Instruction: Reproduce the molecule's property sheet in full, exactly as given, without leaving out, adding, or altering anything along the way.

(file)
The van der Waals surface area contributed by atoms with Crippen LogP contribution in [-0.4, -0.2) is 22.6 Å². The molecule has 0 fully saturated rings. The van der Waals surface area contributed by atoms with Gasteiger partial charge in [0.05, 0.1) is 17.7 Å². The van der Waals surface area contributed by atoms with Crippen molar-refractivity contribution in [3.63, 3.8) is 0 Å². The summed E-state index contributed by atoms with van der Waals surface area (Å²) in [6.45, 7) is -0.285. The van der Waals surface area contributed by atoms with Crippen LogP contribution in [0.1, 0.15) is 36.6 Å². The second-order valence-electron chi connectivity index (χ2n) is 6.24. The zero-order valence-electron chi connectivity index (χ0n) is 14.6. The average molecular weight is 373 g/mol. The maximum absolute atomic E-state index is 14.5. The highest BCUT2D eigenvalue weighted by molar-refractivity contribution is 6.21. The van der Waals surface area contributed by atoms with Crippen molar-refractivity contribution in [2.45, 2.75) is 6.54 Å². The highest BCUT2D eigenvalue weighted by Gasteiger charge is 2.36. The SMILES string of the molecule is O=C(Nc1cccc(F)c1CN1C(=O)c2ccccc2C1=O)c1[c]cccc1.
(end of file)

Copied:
The van der Waals surface area contributed by atoms with Crippen LogP contribution in [-0.4, -0.2) is 22.6 Å². The molecule has 0 fully saturated rings. The van der Waals surface area contributed by atoms with Gasteiger partial charge in [0.05, 0.1) is 17.7 Å². The van der Waals surface area contributed by atoms with Crippen molar-refractivity contribution in [3.63, 3.8) is 0 Å². The summed E-state index contributed by atoms with van der Waals surface area (Å²) in [6.45, 7) is -0.285. The van der Waals surface area contributed by atoms with Crippen LogP contribution in [0.1, 0.15) is 36.6 Å². The second-order valence-electron chi connectivity index (χ2n) is 6.24. The zero-order valence-electron chi connectivity index (χ0n) is 14.6. The average molecular weight is 373 g/mol. The maximum absolute atomic E-state index is 14.5. The highest BCUT2D eigenvalue weighted by molar-refractivity contribution is 6.21. The van der Waals surface area contributed by atoms with Crippen molar-refractivity contribution in [2.45, 2.75) is 6.54 Å². The highest BCUT2D eigenvalue weighted by Gasteiger charge is 2.36. The SMILES string of the molecule is O=C(Nc1cccc(F)c1CN1C(=O)c2ccccc2C1=O)c1[c]cccc1.